“Jonah and the Whale: Why the Book of Jonah Is Read on Yom Kippur” by Nahum Sarna originally appeared in the August 1990 issue of Bible Review. It was republished in Bible History Daily on September 20, 2015.

The late Nahum Sarna was professor emeritus of biblical studies at Brandeis University. He was also general editor of the Jewish Publication Society’s Torah Commentary and author of its volumes on Genesis and Exodus.


More on Jonah and the whale in the BAS Library:

James Limburg, “Jonah and the Whale: Through the Eyes of Artists,” Bible Review, August 1990.

David Noel Freedman, “Jonah and the Whale: Did God Play a Dirty Trick on Jonah at the End?” Bible Review, August 1990.

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1. The other is Isaiah 57:14–58:4.

2. The “evil” of Jonah 1:2 is defined as injustice in Jonah 3:8.

3. Babylonian Talmud. Shabbbat 24a, 116a.

4. Babylonian Talmud, Megillah 31a.


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  • Wes says

    My thanks to the late Nahum Sarta for writing this and for BAR for republishing the article on line. It is well worth contemplating and it stimulates further thought.

    In the OT Jonah and Job seem to resemble each other, even though one is considered among the writings and the other among the prophets. As the author of this piece indicated, they were more about non-Jews than Jews, but also about the universal relation to the Lord. And both seem to have a link to the Assyrian world. In Job, for one, it was the prominent role of camel caravans. In Jonah, it was Nineveh, a metropolis that by description seems whale-like itself.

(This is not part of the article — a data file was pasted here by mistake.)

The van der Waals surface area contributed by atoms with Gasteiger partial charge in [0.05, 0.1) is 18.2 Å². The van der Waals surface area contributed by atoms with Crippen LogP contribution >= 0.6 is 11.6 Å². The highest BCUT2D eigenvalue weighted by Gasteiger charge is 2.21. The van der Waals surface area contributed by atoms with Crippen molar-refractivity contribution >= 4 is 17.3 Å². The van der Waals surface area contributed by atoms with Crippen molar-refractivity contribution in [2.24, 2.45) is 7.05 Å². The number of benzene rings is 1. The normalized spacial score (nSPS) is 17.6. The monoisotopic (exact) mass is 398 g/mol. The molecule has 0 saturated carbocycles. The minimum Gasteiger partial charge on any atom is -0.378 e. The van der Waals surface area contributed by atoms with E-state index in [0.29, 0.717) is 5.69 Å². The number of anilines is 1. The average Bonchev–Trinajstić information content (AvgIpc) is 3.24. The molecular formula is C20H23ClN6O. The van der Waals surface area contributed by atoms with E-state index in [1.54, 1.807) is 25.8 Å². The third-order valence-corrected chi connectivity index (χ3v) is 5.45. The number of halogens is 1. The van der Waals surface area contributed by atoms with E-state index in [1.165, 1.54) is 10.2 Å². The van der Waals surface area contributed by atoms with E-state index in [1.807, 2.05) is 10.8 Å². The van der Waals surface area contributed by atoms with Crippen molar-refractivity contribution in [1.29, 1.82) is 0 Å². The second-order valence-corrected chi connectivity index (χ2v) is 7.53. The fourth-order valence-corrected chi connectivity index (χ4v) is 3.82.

Among all the other mysteries, where is Tarshish? I looked around for references and arguments that placed it all around the Mediterranean: Carthage, Spain, and Sardinia. I’d heard most of my life the supposed Spanish connection, but never thought about the astounding breadth of that Biblical world horizon until recently.
    There were arguments that Phoenician tradeships of Tyre went off to lands with mines. And then that’s where the Sardinia comes in with the so-called Nora Stone dating from 9th to 7th BCE.

    Here are some translations from the Phoenician inscription:

    Line Transliteration Translation (Peckham) Translation (Cross)
    a. He fought (?)
    b. with the Sardinians (?)
    1 btršš From Tarshish at Tarshish
    2 wgrš hʾ he was driven; and he drove them out.
    3 bšrdn š in Sardinia he Among the Sardinians
    4 lm hʾ šl found refuge, he is [now] at peace,
    5 m ṣbʾ m his forces found refuge; (and) his army is at peace:
    6 lktn bn Milkuton, son of Milkaton son of
    7 šbn ngd Shubon the commander. Shubna (Shebna), general
    8 lpmy To (god) Pmy. of (king) Pummay.